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Showing results for tags 'Caudron Simoun'.
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A very simple build from 9 years ago, as a reply to a question in one of the threads: Some Heller kits are a source of joy, as their molds are very good and compare more than favorable with some current “short run” offers and are most of the time better than their Airfix cousins. While old Airfix kits convey a feeling of chunkiness, old Heller kits feel more subtle and refined. The subject this time is the famous Caudron Simoun. I got this kit from fellow modeler Diego Fernetti, for which my deep thanks go to him. It is a welcome break from the scratch enterprises. The Heller kit has been reviewed already a few times, so I won’t repeat here what you can read somewhere else. No flash whatsoever was present in my kit and the parts were fine and crisp, even the transparencies. The specific plane represented here (F-ANRU) participated in the 1937 edition of the Oasis Circuit race, a remarkable endeavor that started and ended at Cairo visiting a number of other cities in Egypt. Simouns F-ANXJ and F-ANXB did also participate in that race. As said the kit parts are good, but care is needed in order not to obliterate the fine raised detail. You may protect said detail while gluing, puttying and sanding by using masking tape on the concerned areas. I don’t know who made the masters for this kit, but the parts are very clean. For example the prop assembly, which is usually a group of chunky parts in certain kits, is a fine, to-scale-thickness part. The building started by scoring the flaps and lowering them before joining the wing upper and lower halves; the same went for the elevators, all this easy because of Heller’s neat engraving. The interior followed –this area is reasonably detailed, with a good instrument panel too-. By the way, all Simoun interiors are stated as red by the sources. Wheel pants’ halves were glued removing the pins that hold the wheels, since I wanted to add them later to avoid messy masking or touch-ups. Besides, I don’t like rolling wheels since a couple of times my models rolled off the building board and had a not very successful flight that ended abruptly on the floor. The only challenging part of the build might be the windshield, provided as transparent left and right halves that represent also a section of the fuselage. The clear areas would have to be masked and the seam neatly glued, then the whole added to the fuselage trying to obtain a clean transition. Some modelers just superglue those parts and then restore clarity by sanding and polishing. I glued them carefully with the usual styrene cement and bathed them in Future. Beware that the instrument panel is glued to the base of the “windshield” –there are guides on the parts- and not in the foremost position shown on the plans. Side windows are actually left and right-handed; one clear strip has the “sliding” pane marked; that goes on the pilot’s position. I removed the molded-in Pitot tube from the wing to facilitate handling of the model and later on added one made of wire. Heller’s kit has a small cut-out where the stab tongue is inserted in the fuselage and a stub small piece of the stab molded with the fuselage; the real plane had those too because the stabilizer could be adjusted, so you may choose not to putty that area. In order to provide a bit of detail I hollowed the nose part from inside and glued there a spare engine cylinder. Beware of the tail wheel/fairing. It is a very tiny part and mine twanged into the great beyond being recovered be a miracle. Glue it at the very last, and mind that it has a fragile attachment. I inserted a wire where the locating pin was. The decals in my kit were a bit fuzzy, but nevertheless I managed to use some for the necessary bits for this version, printing the remaining ones particular to this model at home. Oh, the Heller Nostalgia!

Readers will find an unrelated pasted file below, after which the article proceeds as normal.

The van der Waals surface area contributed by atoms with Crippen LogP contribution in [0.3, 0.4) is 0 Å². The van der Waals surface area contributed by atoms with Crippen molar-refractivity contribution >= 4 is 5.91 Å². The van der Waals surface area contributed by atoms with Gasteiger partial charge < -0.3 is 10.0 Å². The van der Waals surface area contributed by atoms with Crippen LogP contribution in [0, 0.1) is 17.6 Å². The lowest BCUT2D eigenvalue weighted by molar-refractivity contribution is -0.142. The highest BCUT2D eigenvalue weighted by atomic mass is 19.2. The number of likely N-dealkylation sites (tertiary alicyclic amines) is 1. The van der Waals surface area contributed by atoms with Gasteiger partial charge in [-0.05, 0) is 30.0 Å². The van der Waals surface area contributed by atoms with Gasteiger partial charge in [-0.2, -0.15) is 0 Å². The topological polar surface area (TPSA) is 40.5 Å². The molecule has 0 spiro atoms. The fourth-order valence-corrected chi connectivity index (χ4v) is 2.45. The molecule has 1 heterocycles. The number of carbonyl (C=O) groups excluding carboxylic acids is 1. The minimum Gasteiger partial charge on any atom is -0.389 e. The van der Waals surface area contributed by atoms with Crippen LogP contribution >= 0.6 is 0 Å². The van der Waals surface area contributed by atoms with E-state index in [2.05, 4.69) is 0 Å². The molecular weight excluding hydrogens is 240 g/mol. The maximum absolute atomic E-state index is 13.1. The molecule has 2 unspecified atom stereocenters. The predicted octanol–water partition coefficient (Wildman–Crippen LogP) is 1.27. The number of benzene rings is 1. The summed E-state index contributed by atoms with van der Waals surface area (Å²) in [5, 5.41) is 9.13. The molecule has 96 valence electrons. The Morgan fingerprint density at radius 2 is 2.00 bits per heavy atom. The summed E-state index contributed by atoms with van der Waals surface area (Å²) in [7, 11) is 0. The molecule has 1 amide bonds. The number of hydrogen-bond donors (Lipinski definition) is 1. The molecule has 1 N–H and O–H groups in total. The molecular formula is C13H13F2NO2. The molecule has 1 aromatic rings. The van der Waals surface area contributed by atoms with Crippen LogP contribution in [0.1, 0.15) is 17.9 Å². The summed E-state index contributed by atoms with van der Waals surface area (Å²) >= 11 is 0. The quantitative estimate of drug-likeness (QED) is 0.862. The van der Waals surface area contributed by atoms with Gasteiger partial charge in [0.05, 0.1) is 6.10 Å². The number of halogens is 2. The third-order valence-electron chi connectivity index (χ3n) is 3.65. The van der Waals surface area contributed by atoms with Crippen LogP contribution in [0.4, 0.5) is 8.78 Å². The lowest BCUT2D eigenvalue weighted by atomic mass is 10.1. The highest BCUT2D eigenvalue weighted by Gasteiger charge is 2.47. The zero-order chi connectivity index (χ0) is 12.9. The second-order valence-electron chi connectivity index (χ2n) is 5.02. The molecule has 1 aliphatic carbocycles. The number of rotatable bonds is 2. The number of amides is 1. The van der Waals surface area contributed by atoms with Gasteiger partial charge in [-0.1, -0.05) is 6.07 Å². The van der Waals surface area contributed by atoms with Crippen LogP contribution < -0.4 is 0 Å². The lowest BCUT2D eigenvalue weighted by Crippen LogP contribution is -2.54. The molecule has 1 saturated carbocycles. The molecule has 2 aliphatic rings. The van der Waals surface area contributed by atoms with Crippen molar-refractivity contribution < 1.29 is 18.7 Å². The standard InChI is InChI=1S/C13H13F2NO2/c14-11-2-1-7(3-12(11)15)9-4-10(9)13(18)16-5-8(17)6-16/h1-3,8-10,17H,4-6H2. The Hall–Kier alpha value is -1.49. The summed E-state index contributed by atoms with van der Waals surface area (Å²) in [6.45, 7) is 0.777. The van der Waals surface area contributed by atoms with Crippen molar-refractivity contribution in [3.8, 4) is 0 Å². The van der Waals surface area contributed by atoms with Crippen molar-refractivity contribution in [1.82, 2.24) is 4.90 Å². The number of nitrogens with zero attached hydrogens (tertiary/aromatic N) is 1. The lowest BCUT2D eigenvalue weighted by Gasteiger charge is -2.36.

Hi, My idea is build four St.Exupery's planes. First is Breguet 14. My understanding is that he was flying these machines in his early career as a post pilot. Main questions in this plane are: Was it standard Brequet 14, or was there some modifications for postal service? Is AZ kit good starting point for this? Was there specific aeroplane that he was using? I assume that no and he was using any machine available. Any pictures planes he was using in aeropostale will be interesting Second civil model will be Caudron Simoun, that he was using during Paris to Saigon atemp. Where there extra fuel tank installed? Any known modifications? Was plane used F-ANRY? Any pictures from this plane as well would be good. TIA Vesa